Leave out the camp and bring home the changes

8 Feb

What is it about Television and their obsession with a certain type of gay people/person?

In the early years of television, being gay or just to portray a gay character was taboo. In 1961, Dirk Bogarde starred in a film called ‘Victim’, which was the first English language film that used the word ‘homosexual’. At the time, it caused a great deal of controversy.

Then, in the 1970’s, British audiences tittered and laughed at the antics of John Inman as flambouyant and camp character Mr Humphries in comedy series ‘Are you being served?’ with his innuendos and catchphrase “I’m free!”

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At the same time, Larry Grayson was entertaining his audiences with his tongue in cheek humour and his catchphrase “Shut that door!”

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Openly gay men were few and far between on television. And if there were gay men present, we hardly knew…

Fast forward about 20 years and we have Graham Norton. Alan Carr, Gok Wan, Brian Dowling, Julian Clary, Simon Amstell, Antony Cotton and other not so famous tv personalities. What do they have in common? They all claim to play down their sexual orientation on television, but their on screen personas are very similar to what we saw many moons ago albeit in a slightly different manner.

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Simon Cowell, he of the sharp tongue, pop svengali and mega rich tv personality, was criticised by a very popular gay magazine. In an article , it was suggested that although his tv shows  such as Pop Idol, X Factor and the Idol series had many gay followers since their inception and increasing over the years, there appeared to be a distinct lack of openly gay singers auditioning or successfully moving into the final stages. The same magazine said it appeared to be a form of discrimination and mentioned Elton John, Freddie Mercury and George Michael as prime examples of openly gay, succesful artists. It went onto suggest Simon open his doors and embrace the very people that seemed to make the show so popular.

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I don’t know if Simon and his team read that article, but since then, there appears to be a number of young gay men, drag acts and artists auditioning on his show. Most notably and recently, Rylan Clarke, who really annoys and irritates me for his outrageous, flambouyant behaviour and diva like antics even before he has established himself as a bona fide tv personality or ‘star’. Some heterosexual women say they like him as he is “so funny, unique and individual”. But I say, go down to Hurst Street, Birmingham or Canal Street Manchester and you’ll see thousands all behaving and looking the same.

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Back in the 70’s and 80’s, some men who identified as gay would attempt to grow or support various forms of handlebar moustaches, beards or goatees, checked shirts and tight jeans as a cultural outfit or an homage to the very”straight”, butch and masculine cowboys. These were identified in the gay community as “Clones”. With cultural changes, social pressure and legislation, that particular image has changed and we have replaced the qualities associated with a “somewhat closeted or straight acting gay man”, who appeared quite discreet and transformed it into a well plucked, groomed, fey, effeminate, camp or “theatrical” , larger-than-life personalities, most notable for their slight or slim builds, feminine hairstyles and crossing their arms across the chest and mincing down the High Street.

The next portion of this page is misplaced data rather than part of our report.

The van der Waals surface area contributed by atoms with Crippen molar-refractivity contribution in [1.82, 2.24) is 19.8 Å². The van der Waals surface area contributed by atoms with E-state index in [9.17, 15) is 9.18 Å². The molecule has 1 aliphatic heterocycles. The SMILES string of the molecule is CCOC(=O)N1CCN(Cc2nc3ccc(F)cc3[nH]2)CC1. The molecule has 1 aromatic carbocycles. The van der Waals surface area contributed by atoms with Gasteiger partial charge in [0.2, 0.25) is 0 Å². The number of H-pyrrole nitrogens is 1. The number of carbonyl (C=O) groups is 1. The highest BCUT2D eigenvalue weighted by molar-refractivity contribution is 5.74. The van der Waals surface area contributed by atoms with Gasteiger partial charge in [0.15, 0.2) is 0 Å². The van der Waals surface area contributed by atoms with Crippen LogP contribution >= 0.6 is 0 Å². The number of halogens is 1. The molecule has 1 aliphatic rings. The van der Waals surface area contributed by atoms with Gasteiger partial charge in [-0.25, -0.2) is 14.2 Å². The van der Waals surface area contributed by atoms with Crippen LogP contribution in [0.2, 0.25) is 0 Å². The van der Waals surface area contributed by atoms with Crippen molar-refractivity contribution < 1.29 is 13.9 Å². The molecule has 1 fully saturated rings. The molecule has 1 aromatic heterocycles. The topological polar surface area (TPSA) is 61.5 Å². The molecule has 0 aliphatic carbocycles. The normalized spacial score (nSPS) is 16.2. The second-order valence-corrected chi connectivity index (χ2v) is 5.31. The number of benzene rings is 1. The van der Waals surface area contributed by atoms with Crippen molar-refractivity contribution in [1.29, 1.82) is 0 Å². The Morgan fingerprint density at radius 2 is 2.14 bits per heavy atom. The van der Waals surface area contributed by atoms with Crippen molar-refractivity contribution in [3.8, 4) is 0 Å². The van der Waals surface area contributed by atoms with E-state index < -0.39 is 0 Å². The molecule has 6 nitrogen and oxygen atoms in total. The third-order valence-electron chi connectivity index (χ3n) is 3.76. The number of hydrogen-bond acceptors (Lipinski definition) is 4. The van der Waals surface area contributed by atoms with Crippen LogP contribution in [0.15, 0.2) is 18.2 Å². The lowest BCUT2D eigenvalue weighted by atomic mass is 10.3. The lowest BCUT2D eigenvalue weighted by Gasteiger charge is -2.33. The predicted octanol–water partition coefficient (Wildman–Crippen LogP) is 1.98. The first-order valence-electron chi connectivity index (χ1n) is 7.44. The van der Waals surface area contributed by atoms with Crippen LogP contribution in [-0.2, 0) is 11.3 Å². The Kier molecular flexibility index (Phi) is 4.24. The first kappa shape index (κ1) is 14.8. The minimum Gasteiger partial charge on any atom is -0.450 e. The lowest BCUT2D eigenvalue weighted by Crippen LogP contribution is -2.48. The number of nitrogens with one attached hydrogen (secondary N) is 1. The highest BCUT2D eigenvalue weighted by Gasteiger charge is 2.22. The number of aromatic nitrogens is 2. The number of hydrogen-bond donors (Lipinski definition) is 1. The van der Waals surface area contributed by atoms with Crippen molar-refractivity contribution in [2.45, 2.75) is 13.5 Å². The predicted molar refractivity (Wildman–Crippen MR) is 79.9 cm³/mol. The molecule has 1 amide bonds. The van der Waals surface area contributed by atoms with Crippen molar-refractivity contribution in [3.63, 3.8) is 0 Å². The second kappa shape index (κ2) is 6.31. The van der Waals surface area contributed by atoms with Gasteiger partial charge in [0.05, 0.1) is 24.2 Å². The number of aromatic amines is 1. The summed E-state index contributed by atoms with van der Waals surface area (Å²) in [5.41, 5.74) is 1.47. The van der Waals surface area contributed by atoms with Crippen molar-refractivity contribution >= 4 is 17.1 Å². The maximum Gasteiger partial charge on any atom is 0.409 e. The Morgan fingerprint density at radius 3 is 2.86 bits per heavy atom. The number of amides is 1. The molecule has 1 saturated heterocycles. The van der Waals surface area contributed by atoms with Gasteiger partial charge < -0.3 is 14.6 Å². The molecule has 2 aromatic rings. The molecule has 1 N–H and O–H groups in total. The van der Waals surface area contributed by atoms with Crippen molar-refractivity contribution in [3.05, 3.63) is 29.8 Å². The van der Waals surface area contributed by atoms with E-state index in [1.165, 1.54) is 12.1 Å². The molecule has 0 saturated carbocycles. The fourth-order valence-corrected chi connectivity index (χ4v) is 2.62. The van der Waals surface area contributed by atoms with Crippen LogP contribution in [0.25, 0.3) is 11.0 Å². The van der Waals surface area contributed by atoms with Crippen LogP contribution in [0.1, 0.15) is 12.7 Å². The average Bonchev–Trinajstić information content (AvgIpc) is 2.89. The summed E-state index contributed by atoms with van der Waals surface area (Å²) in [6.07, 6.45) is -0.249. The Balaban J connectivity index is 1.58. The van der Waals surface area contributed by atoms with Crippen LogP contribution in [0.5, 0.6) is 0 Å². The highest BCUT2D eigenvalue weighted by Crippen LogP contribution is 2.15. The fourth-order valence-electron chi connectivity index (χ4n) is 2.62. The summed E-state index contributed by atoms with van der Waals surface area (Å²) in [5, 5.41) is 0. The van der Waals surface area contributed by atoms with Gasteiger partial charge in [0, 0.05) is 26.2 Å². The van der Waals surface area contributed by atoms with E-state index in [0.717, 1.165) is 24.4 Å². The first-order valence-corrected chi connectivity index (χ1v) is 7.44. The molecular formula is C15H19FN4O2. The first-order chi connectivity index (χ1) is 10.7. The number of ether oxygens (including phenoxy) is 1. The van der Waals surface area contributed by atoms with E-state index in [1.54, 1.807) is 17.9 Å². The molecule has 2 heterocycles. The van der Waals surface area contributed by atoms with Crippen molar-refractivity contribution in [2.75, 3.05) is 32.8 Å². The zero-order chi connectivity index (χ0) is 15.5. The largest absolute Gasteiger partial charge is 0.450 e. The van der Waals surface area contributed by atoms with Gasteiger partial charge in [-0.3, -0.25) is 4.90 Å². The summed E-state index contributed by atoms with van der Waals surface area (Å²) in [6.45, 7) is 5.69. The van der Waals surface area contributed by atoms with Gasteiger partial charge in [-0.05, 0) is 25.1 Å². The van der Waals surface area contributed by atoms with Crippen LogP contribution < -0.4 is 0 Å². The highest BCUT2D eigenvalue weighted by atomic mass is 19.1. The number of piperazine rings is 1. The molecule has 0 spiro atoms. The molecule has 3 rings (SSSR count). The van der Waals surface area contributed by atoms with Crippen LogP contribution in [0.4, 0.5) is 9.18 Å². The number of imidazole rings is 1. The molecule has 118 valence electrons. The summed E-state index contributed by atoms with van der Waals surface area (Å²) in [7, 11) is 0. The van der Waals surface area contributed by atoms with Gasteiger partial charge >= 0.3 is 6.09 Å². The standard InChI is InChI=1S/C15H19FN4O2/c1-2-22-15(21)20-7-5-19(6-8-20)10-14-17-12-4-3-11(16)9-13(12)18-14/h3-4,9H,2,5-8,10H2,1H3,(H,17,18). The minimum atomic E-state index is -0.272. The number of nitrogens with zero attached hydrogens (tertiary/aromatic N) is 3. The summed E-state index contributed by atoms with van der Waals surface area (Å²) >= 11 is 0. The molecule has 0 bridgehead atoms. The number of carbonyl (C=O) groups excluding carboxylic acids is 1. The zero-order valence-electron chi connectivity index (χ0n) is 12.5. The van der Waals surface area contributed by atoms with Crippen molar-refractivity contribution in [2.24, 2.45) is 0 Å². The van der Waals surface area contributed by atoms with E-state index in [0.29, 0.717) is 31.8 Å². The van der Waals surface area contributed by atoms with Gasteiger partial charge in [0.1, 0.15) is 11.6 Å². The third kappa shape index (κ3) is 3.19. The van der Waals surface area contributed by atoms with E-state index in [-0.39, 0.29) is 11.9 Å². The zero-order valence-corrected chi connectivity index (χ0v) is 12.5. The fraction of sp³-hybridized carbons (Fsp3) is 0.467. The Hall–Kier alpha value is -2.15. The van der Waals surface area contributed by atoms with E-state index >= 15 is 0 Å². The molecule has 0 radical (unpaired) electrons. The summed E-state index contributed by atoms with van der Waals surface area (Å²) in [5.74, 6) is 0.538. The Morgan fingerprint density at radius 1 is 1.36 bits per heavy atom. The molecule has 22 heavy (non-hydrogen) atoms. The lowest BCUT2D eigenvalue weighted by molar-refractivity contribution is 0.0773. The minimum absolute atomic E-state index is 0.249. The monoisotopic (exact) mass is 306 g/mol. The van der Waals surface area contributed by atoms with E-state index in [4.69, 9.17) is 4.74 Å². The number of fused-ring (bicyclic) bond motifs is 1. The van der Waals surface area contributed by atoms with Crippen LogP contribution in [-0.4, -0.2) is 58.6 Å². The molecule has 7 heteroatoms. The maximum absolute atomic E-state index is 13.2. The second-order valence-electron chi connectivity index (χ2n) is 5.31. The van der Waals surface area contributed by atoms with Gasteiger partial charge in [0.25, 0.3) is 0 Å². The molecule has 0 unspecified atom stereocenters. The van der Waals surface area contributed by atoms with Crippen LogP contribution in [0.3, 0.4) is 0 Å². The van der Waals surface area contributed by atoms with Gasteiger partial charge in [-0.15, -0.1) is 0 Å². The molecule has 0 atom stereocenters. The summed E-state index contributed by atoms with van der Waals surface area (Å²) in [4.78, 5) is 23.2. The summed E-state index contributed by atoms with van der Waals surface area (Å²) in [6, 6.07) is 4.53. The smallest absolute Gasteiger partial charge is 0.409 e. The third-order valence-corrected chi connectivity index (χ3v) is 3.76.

This is good for someone who wants to embrace and understand gay culture, make it more open and acceptable to be part of the lgbt community. But on national television, being “camp and gay” seems to perpetuate a myth in the real world. When people find out or I tell them that I am gay, they either accept me or say “You’re not like so and so off the telly, are you?” as if it’s a revelation. Or they might say “We know about gay men because we see Julian/ Rylan/ or insert name of whichever gay person you see on the box or popular gay celebrity at the time” .

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We’re not all the same. Some of us have pretty “normal” lives. We put the bins out, feed the cats, pay the bills or mortgage, have highs and lows, arguments and good times, and can be quite quiet and private individuals. We can be sensitive, compassionate and hold decent, articulate  and intelligent conversations without innuendo and deal with life events or experiences without breaking out into a song and dance/over reacting.

What was a slight on gay men, “You’re one of those!?” with certain individuals facing  conflict, backlash, bullying, dilemmas and the feeling of being ostracised and disowned to a more acceptable ” You’re gay!? Wow! You can be my best friend and treat me  because I feel safe in your company”. I know it’s a generalisation but that is what I have personally heard, glean from others when they are expressing views about their own social circles and how they accept or treat gay men.

It all sounds as if being gay today has become fashionable and another commodity for the “heterosexual’ community to hold onto. Like celebrities having babies, poodles or dogs, having a new Gay Best Friend and being gay is very much “on trend” in some circles. That’s fine by me. I accept it. But don’t make the gay people/characters on tv yet another stereotype. “Gayness” and being gay  comes in all different shapes, sizes and all manner of personalities. It would be more beneficial to the nation if television people could choose, select or present other types of people from the lgbt community and other aspects of gay culture.  Just don’t feed the nation too much of the “camp”. Thank you!

The Learned Kat

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